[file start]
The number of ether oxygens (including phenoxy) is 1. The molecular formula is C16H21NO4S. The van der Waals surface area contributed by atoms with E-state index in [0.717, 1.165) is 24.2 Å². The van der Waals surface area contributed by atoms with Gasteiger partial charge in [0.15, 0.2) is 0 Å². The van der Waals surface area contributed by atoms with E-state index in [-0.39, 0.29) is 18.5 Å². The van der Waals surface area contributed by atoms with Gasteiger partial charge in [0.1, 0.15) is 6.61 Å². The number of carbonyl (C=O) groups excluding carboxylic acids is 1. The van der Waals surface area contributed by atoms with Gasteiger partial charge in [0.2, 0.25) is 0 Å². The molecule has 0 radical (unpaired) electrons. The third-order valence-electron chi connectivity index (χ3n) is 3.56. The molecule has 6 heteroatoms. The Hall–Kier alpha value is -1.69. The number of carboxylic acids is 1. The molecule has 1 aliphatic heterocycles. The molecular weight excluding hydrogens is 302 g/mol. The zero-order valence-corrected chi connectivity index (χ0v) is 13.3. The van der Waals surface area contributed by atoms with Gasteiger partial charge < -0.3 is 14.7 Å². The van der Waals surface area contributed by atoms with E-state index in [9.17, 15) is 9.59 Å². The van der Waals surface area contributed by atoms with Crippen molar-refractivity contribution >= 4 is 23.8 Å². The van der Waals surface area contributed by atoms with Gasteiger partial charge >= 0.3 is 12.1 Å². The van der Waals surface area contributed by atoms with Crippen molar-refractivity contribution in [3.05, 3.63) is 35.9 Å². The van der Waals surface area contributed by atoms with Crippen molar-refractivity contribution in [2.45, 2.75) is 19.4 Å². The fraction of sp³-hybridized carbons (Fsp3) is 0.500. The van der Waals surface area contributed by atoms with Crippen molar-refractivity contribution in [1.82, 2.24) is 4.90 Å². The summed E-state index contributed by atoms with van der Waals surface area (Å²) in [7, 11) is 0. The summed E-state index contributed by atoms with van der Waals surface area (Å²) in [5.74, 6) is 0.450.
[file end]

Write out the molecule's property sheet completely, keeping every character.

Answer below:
The number of ether oxygens (including phenoxy) is 1. The molecular formula is C16H21NO4S. The van der Waals surface area contributed by atoms with E-state index in [0.717, 1.165) is 24.2 Å². The van der Waals surface area contributed by atoms with Gasteiger partial charge in [0.15, 0.2) is 0 Å². The van der Waals surface area contributed by atoms with E-state index in [-0.39, 0.29) is 18.5 Å². The van der Waals surface area contributed by atoms with Gasteiger partial charge in [0.1, 0.15) is 6.61 Å². The number of carbonyl (C=O) groups excluding carboxylic acids is 1. The van der Waals surface area contributed by atoms with Gasteiger partial charge in [0.2, 0.25) is 0 Å². The molecule has 0 radical (unpaired) electrons. The third-order valence-electron chi connectivity index (χ3n) is 3.56. The molecule has 6 heteroatoms. The Hall–Kier alpha value is -1.69. The number of carboxylic acids is 1. The molecule has 1 aliphatic heterocycles. The molecular weight excluding hydrogens is 302 g/mol. The zero-order valence-corrected chi connectivity index (χ0v) is 13.3. The van der Waals surface area contributed by atoms with Gasteiger partial charge < -0.3 is 14.7 Å². The van der Waals surface area contributed by atoms with E-state index in [9.17, 15) is 9.59 Å². The van der Waals surface area contributed by atoms with Crippen molar-refractivity contribution >= 4 is 23.8 Å². The van der Waals surface area contributed by atoms with Gasteiger partial charge >= 0.3 is 12.1 Å². The van der Waals surface area contributed by atoms with Crippen molar-refractivity contribution in [3.05, 3.63) is 35.9 Å². The van der Waals surface area contributed by atoms with Crippen molar-refractivity contribution in [2.45, 2.75) is 19.4 Å². The fraction of sp³-hybridized carbons (Fsp3) is 0.500. The van der Waals surface area contributed by atoms with Crippen molar-refractivity contribution in [1.82, 2.24) is 4.90 Å². The summed E-state index contributed by atoms with van der Waals surface area (Å²) in [7, 11) is 0. The summed E-state index contributed by atoms with van der Waals surface area (Å²) in [5.74, 6) is 0.450.